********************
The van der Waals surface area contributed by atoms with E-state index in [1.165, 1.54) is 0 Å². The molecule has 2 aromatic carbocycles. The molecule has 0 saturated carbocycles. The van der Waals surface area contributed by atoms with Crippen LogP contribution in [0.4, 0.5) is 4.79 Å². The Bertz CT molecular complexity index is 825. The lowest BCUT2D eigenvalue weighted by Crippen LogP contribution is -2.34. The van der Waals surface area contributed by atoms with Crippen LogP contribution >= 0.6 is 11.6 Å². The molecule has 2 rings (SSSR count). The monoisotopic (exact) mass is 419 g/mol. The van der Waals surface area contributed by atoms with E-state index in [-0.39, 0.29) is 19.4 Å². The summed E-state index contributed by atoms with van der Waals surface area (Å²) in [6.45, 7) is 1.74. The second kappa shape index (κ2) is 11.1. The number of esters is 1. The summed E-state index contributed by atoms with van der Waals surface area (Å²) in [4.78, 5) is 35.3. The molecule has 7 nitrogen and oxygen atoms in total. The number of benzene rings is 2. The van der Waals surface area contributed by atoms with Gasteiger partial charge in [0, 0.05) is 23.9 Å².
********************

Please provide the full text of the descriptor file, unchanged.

The van der Waals surface area contributed by atoms with E-state index in [1.165, 1.54) is 0 Å². The molecule has 2 aromatic carbocycles. The molecule has 0 saturated carbocycles. The van der Waals surface area contributed by atoms with Crippen LogP contribution in [0.4, 0.5) is 4.79 Å². The Bertz CT molecular complexity index is 825. The lowest BCUT2D eigenvalue weighted by Crippen LogP contribution is -2.34. The van der Waals surface area contributed by atoms with Crippen LogP contribution >= 0.6 is 11.6 Å². The molecule has 2 rings (SSSR count). The monoisotopic (exact) mass is 419 g/mol. The van der Waals surface area contributed by atoms with E-state index in [-0.39, 0.29) is 19.4 Å². The summed E-state index contributed by atoms with van der Waals surface area (Å²) in [6.45, 7) is 1.74. The second kappa shape index (κ2) is 11.1. The number of esters is 1. The summed E-state index contributed by atoms with van der Waals surface area (Å²) in [4.78, 5) is 35.3. The molecule has 7 nitrogen and oxygen atoms in total. The number of benzene rings is 2. The van der Waals surface area contributed by atoms with Gasteiger partial charge in [0, 0.05) is 23.9 Å².